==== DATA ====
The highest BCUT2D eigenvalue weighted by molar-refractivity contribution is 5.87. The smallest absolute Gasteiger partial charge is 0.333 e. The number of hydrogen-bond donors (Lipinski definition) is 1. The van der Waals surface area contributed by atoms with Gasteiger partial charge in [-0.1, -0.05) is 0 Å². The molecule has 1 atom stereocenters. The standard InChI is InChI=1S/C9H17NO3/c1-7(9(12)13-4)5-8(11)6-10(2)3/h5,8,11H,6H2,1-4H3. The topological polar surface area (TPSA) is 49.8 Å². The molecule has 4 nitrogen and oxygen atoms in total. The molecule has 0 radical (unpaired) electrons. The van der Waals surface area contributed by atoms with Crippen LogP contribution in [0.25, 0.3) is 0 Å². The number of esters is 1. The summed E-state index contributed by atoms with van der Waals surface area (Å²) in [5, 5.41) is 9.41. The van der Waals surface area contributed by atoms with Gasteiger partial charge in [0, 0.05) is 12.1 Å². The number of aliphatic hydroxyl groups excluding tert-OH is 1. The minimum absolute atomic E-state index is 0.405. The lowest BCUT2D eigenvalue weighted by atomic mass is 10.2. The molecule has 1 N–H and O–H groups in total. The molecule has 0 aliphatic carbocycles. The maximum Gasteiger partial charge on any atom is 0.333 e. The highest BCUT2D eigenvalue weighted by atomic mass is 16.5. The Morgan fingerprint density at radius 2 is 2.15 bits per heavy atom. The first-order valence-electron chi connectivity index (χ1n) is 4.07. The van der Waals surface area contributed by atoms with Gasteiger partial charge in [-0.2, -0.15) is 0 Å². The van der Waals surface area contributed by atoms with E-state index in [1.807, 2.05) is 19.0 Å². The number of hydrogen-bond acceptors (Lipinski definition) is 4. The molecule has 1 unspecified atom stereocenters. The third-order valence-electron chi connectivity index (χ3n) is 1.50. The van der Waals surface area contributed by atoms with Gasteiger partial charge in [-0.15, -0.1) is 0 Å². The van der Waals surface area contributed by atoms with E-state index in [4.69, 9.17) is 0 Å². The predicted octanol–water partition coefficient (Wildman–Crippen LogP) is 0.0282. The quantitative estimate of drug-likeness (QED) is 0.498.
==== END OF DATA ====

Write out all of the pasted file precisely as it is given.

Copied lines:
The highest BCUT2D eigenvalue weighted by molar-refractivity contribution is 5.87. The smallest absolute Gasteiger partial charge is 0.333 e. The number of hydrogen-bond donors (Lipinski definition) is 1. The van der Waals surface area contributed by atoms with Gasteiger partial charge in [-0.1, -0.05) is 0 Å². The molecule has 1 atom stereocenters. The standard InChI is InChI=1S/C9H17NO3/c1-7(9(12)13-4)5-8(11)6-10(2)3/h5,8,11H,6H2,1-4H3. The topological polar surface area (TPSA) is 49.8 Å². The molecule has 4 nitrogen and oxygen atoms in total. The molecule has 0 radical (unpaired) electrons. The van der Waals surface area contributed by atoms with Crippen LogP contribution in [0.25, 0.3) is 0 Å². The number of esters is 1. The summed E-state index contributed by atoms with van der Waals surface area (Å²) in [5, 5.41) is 9.41. The van der Waals surface area contributed by atoms with Gasteiger partial charge in [0, 0.05) is 12.1 Å². The number of aliphatic hydroxyl groups excluding tert-OH is 1. The minimum absolute atomic E-state index is 0.405. The lowest BCUT2D eigenvalue weighted by atomic mass is 10.2. The molecule has 1 N–H and O–H groups in total. The molecule has 0 aliphatic carbocycles. The maximum Gasteiger partial charge on any atom is 0.333 e. The highest BCUT2D eigenvalue weighted by atomic mass is 16.5. The Morgan fingerprint density at radius 2 is 2.15 bits per heavy atom. The first-order valence-electron chi connectivity index (χ1n) is 4.07. The van der Waals surface area contributed by atoms with Gasteiger partial charge in [-0.2, -0.15) is 0 Å². The van der Waals surface area contributed by atoms with E-state index in [1.807, 2.05) is 19.0 Å². The number of hydrogen-bond acceptors (Lipinski definition) is 4. The molecule has 1 unspecified atom stereocenters. The third-order valence-electron chi connectivity index (χ3n) is 1.50. The van der Waals surface area contributed by atoms with Gasteiger partial charge in [-0.15, -0.1) is 0 Å². The van der Waals surface area contributed by atoms with E-state index in [4.69, 9.17) is 0 Å². The predicted octanol–water partition coefficient (Wildman–Crippen LogP) is 0.0282. The quantitative estimate of drug-likeness (QED) is 0.498.